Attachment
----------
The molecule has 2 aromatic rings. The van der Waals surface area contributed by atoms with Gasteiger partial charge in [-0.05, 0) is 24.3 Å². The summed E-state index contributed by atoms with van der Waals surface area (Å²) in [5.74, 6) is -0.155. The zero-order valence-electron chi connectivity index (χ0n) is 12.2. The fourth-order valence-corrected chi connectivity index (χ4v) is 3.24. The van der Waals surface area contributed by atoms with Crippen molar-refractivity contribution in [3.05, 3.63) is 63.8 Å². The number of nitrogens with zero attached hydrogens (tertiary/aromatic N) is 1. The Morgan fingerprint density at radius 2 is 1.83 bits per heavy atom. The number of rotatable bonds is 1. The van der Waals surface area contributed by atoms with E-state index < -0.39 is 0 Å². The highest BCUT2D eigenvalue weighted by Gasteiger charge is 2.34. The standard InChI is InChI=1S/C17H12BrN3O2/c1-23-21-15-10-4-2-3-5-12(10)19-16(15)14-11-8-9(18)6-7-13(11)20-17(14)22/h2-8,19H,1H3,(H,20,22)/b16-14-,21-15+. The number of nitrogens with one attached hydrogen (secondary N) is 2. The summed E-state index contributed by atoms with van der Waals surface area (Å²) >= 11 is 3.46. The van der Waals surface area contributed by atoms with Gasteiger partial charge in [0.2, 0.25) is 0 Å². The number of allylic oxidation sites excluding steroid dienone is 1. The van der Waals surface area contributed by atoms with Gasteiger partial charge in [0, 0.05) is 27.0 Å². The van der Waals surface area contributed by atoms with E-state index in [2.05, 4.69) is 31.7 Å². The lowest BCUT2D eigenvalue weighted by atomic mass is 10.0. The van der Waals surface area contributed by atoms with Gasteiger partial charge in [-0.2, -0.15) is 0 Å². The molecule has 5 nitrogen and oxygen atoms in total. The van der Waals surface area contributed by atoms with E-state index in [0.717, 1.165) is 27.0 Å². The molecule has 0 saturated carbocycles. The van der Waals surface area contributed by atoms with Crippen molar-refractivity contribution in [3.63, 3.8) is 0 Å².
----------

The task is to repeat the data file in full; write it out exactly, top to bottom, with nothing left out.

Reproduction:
The molecule has 2 aromatic rings. The van der Waals surface area contributed by atoms with Gasteiger partial charge in [-0.05, 0) is 24.3 Å². The summed E-state index contributed by atoms with van der Waals surface area (Å²) in [5.74, 6) is -0.155. The zero-order valence-electron chi connectivity index (χ0n) is 12.2. The fourth-order valence-corrected chi connectivity index (χ4v) is 3.24. The van der Waals surface area contributed by atoms with Crippen molar-refractivity contribution in [3.05, 3.63) is 63.8 Å². The number of nitrogens with zero attached hydrogens (tertiary/aromatic N) is 1. The Morgan fingerprint density at radius 2 is 1.83 bits per heavy atom. The number of rotatable bonds is 1. The van der Waals surface area contributed by atoms with E-state index < -0.39 is 0 Å². The highest BCUT2D eigenvalue weighted by Gasteiger charge is 2.34. The standard InChI is InChI=1S/C17H12BrN3O2/c1-23-21-15-10-4-2-3-5-12(10)19-16(15)14-11-8-9(18)6-7-13(11)20-17(14)22/h2-8,19H,1H3,(H,20,22)/b16-14-,21-15+. The number of nitrogens with one attached hydrogen (secondary N) is 2. The summed E-state index contributed by atoms with van der Waals surface area (Å²) >= 11 is 3.46. The van der Waals surface area contributed by atoms with Gasteiger partial charge in [0.2, 0.25) is 0 Å². The number of allylic oxidation sites excluding steroid dienone is 1. The van der Waals surface area contributed by atoms with Gasteiger partial charge in [0, 0.05) is 27.0 Å². The van der Waals surface area contributed by atoms with E-state index in [2.05, 4.69) is 31.7 Å². The lowest BCUT2D eigenvalue weighted by atomic mass is 10.0. The van der Waals surface area contributed by atoms with Gasteiger partial charge in [-0.2, -0.15) is 0 Å². The molecule has 5 nitrogen and oxygen atoms in total. The van der Waals surface area contributed by atoms with E-state index in [0.717, 1.165) is 27.0 Å². The molecule has 0 saturated carbocycles. The van der Waals surface area contributed by atoms with Crippen molar-refractivity contribution in [3.63, 3.8) is 0 Å².